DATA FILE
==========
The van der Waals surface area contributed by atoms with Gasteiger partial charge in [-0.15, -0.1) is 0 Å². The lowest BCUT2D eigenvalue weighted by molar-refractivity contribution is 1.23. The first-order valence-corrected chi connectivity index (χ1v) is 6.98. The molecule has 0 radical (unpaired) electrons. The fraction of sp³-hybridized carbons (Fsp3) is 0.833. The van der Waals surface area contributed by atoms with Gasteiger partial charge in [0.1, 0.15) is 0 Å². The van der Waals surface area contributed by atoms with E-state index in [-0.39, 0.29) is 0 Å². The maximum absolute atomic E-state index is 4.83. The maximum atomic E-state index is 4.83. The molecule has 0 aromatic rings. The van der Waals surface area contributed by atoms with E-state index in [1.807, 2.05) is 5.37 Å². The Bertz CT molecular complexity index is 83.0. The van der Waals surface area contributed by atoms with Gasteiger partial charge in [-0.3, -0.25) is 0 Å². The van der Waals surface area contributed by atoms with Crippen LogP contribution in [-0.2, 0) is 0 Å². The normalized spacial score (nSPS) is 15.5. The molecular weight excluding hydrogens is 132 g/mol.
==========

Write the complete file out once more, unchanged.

The van der Waals surface area contributed by atoms with Gasteiger partial charge in [-0.15, -0.1) is 0 Å². The lowest BCUT2D eigenvalue weighted by molar-refractivity contribution is 1.23. The first-order valence-corrected chi connectivity index (χ1v) is 6.98. The molecule has 0 radical (unpaired) electrons. The fraction of sp³-hybridized carbons (Fsp3) is 0.833. The van der Waals surface area contributed by atoms with Gasteiger partial charge in [0.1, 0.15) is 0 Å². The van der Waals surface area contributed by atoms with E-state index in [-0.39, 0.29) is 0 Å². The maximum absolute atomic E-state index is 4.83. The maximum atomic E-state index is 4.83. The molecule has 0 aromatic rings. The van der Waals surface area contributed by atoms with E-state index in [1.807, 2.05) is 5.37 Å². The Bertz CT molecular complexity index is 83.0. The van der Waals surface area contributed by atoms with Gasteiger partial charge in [-0.3, -0.25) is 0 Å². The van der Waals surface area contributed by atoms with Crippen LogP contribution in [-0.2, 0) is 0 Å². The normalized spacial score (nSPS) is 15.5. The molecular weight excluding hydrogens is 132 g/mol.